Responsible Refrigerant Decision-MakingOn behalf of the Alliance for Responsible Atmospheric Policy, I am writing to express strong objection about "HFCs Are On Shaky Ground in Europe" (July 26). We attended the same meeting in Brussels where Coca-Cola, McDonald's, and Unilever discussed alternatives to HFCs and find your headline and story misleading. The meeting's findings did not leave HFCs on shaky ground.
At this forum, only three companies discussed commitments to certain HFC-free goals in limited applications. For Coca-Cola, its pledge addresses only refrigerated beverage equipment (free-standing dispensing machines) - not their systems to cool their plants or their vehicle fleets, for example.
McDonald's has worked to develop an HFC-free restaurant but has stated, "It is not McDonald's immediate goal to open a second totally HFC-free restaurant." McDonald's has stated that they will use the findings of this pilot test as a stepping stone to continue optimizing the individual equipment technology and introduce equipment items as they become viable, depending on readiness of equipment and markets.
While anti-HFC opinions were expressed by different individuals at the meeting, the actual facts and technical findings provided no evidence that alternative refrigerants to HFCs are safer for the environment, more cost effective, or more energy efficient. HFCs and all refrigerants need to be used in a responsible and safe manner.
The environment does require responsible stewardship, but elimination of HFCs would not move us in that direction. One must evaluate the total environmental impact of the refrigerant, its safety, and the efficiency of a system's operation to arrive at good decisions. When that is done, results as ones exhibited at this forum show the continued need for ongoing research and responsible decision-making.
Alliance for Responsible Atmospheric Policy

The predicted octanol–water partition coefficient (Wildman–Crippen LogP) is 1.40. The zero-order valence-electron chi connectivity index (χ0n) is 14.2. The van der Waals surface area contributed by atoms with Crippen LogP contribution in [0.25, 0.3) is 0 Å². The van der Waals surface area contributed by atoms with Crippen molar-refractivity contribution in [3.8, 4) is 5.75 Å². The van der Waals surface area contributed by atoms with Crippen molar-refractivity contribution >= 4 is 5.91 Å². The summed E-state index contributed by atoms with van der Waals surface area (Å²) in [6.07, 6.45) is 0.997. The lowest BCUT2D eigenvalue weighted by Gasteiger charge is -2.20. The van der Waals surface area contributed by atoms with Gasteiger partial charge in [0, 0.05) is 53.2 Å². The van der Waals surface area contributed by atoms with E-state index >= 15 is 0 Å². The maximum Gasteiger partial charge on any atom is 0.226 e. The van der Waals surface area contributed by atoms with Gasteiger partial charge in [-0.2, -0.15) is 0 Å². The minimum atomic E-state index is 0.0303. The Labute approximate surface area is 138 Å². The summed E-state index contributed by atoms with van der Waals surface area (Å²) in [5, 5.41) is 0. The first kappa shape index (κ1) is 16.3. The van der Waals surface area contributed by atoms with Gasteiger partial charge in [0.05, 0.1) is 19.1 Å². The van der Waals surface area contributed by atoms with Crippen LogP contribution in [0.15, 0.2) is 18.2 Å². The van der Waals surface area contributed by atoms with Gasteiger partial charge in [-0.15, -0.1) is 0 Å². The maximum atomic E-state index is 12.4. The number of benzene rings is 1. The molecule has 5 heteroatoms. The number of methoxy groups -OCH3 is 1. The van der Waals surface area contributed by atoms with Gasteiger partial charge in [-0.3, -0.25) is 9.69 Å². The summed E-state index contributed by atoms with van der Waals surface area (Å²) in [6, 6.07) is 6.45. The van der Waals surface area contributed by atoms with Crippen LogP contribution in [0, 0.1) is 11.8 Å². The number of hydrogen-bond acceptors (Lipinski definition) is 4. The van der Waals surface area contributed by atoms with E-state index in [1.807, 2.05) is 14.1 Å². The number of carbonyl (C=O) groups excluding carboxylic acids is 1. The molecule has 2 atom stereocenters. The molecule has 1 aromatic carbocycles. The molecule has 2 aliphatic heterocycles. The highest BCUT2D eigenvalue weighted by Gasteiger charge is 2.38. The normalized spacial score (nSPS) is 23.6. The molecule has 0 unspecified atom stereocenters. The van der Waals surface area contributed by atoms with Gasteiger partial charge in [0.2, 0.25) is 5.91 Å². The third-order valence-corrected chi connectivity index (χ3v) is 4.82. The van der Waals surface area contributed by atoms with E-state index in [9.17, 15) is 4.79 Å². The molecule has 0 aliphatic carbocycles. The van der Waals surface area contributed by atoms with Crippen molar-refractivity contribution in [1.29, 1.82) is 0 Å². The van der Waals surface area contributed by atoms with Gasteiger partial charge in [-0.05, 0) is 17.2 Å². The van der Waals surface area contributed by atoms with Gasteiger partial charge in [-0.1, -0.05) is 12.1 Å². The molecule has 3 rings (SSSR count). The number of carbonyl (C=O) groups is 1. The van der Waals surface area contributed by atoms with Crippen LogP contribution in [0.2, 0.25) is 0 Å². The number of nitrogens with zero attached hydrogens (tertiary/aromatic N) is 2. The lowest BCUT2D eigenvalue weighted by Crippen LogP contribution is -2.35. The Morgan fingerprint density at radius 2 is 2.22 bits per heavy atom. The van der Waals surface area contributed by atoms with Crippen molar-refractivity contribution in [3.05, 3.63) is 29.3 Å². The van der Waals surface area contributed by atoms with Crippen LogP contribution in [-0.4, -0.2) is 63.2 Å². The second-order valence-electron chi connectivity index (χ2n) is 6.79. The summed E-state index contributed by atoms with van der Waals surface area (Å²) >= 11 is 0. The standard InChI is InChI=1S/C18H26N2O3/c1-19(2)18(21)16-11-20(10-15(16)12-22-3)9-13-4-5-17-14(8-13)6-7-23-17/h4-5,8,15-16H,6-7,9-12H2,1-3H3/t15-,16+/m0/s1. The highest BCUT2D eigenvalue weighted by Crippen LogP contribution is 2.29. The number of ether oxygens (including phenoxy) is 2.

It's Tough Wearing The White Hat[Editor's note: This letter is in response to the July 5 article on refrigerant use titled "Which Hat Do You Wear On The Job?"]
I strive to be the guy with the white hat. Initially I got a 100-pound recycle drum and several 50- and 30-pound recovery drums. I dutifully pumped what I knew was "good" R-22 into the 100-pound drum, and the first batch brought 25 cents per pound. Good!
The next batch they exchanged for no charge. Then I took one back, and they didn't know what to do with it. I went to another supplier, who actually is my major refrigerant supplier. They initially offered to take the old drum, credit me with $125 for the drum deposit, then charge me $165 for deposit on the new drum. But when I showed up, they said they could not take back drums with refrigerant, only empty drums for cleaning. Finally, on a Saturday morning, I found the person who actually handled the recycle-recovery operation; he took the old drum and gave me a new empty drum at no charge. Good.
But what about mixed refrigerant and R-12?
When I asked about what to do with them, the response was, "Don't your recycle drums leak?"
I was gung-ho on recovery-recycle; even considered getting into the business seriously. I am glad I didn't try that!
I have nine cylinders on my truck now: two 30-pound 404As, a 30-pound 409A, a 30-pound recovery drum for removal/reuse only, one 16-pound drum of HP81 for the Manitowoc ice machines, one 30-pound drum of MP39, one 30-pound R-22, one 50-pound mixed recovery drum, and one purple drum which has something that replaces R-502. At the shop, I have a 100-pound recycle drum into which I occasionally pump what I believe to be unmixed R-22.
Also, I have a propane-containing blend to replace R-502, and a couple of partial 25-pound bottles of R-500. I have two recovery machines, one on the truck and one at the shop.
I am told I am not supposed to vent R-134a, but I went to Radio Shack to get a keyboard cleaner for my computer, and guess what it was? R-134a.
I do a good bit of commercial refrigeration work, and I like to convert R-12 units to R-134a. I do this with Copelemetics, where I can remove the mineral oil through the oil port in the crankcase. But at compressor changeout time, I cannot get tin cans (welded hermetics) with POE oil off the shelf. So, I am stuck with blends. So much for sight glasses on commercial equipment! I have yet to encounter R-410A, so that is another matter, so far.
Like I said, I want to wear a white hat, but what can I do? I do use nitrogen for some pressurizing, but serious purging and blowing requires more than a 20-cubic-foot drum. I have an air compressor, which I could use for coil blasting to clean condensers, but where will I carry it? I have a pickup, not a van, since I have to haul equipment from time to time. And I have yet to find anyone who will even take mixed refrigerants.
I turn 65 in September; my wife-dispatcher is 63. If it were not for my social security check, I would have had no income this year; she has been getting a check for something over $400 per week from the company. On the good side, I am current on my supplier accounts, in good health, and have no other payroll.
CEO/Owner/Tech/Bookkeeper/Bill Payer/Driver, etc.
L.Q. Johnston Repair Shop Inc.
Send letters to Reader Mail, The News, P.O. Box 2600,Troy, MI 48007; fax to 248-362-0317; or e-mail to email@example.com.
Publication date: 08/16/2004